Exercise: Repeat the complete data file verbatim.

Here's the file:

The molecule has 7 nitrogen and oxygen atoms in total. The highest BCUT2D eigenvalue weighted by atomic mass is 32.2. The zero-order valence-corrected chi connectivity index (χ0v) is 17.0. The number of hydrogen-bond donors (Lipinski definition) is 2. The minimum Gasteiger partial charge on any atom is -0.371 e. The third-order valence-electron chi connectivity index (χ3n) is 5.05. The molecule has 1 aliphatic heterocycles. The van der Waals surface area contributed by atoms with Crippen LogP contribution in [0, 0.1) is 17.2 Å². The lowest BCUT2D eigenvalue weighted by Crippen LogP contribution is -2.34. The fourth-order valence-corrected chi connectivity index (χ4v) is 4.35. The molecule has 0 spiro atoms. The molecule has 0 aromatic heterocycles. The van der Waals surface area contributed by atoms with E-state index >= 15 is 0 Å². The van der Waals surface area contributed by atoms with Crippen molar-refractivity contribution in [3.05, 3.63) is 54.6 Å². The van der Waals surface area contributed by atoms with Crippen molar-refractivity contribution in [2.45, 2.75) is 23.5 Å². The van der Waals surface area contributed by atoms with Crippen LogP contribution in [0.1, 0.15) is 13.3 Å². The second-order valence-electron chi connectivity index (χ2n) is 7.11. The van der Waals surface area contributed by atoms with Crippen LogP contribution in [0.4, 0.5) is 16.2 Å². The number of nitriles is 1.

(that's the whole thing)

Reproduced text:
The molecule has 7 nitrogen and oxygen atoms in total. The highest BCUT2D eigenvalue weighted by atomic mass is 32.2. The zero-order valence-corrected chi connectivity index (χ0v) is 17.0. The number of hydrogen-bond donors (Lipinski definition) is 2. The minimum Gasteiger partial charge on any atom is -0.371 e. The third-order valence-electron chi connectivity index (χ3n) is 5.05. The molecule has 1 aliphatic heterocycles. The van der Waals surface area contributed by atoms with Crippen LogP contribution in [0, 0.1) is 17.2 Å². The lowest BCUT2D eigenvalue weighted by Crippen LogP contribution is -2.34. The fourth-order valence-corrected chi connectivity index (χ4v) is 4.35. The molecule has 0 spiro atoms. The molecule has 0 aromatic heterocycles. The van der Waals surface area contributed by atoms with E-state index >= 15 is 0 Å². The van der Waals surface area contributed by atoms with Crippen molar-refractivity contribution in [3.05, 3.63) is 54.6 Å². The van der Waals surface area contributed by atoms with Crippen molar-refractivity contribution in [2.45, 2.75) is 23.5 Å². The van der Waals surface area contributed by atoms with Crippen LogP contribution in [0.1, 0.15) is 13.3 Å². The second-order valence-electron chi connectivity index (χ2n) is 7.11. The van der Waals surface area contributed by atoms with Crippen LogP contribution in [0.4, 0.5) is 16.2 Å². The number of nitriles is 1.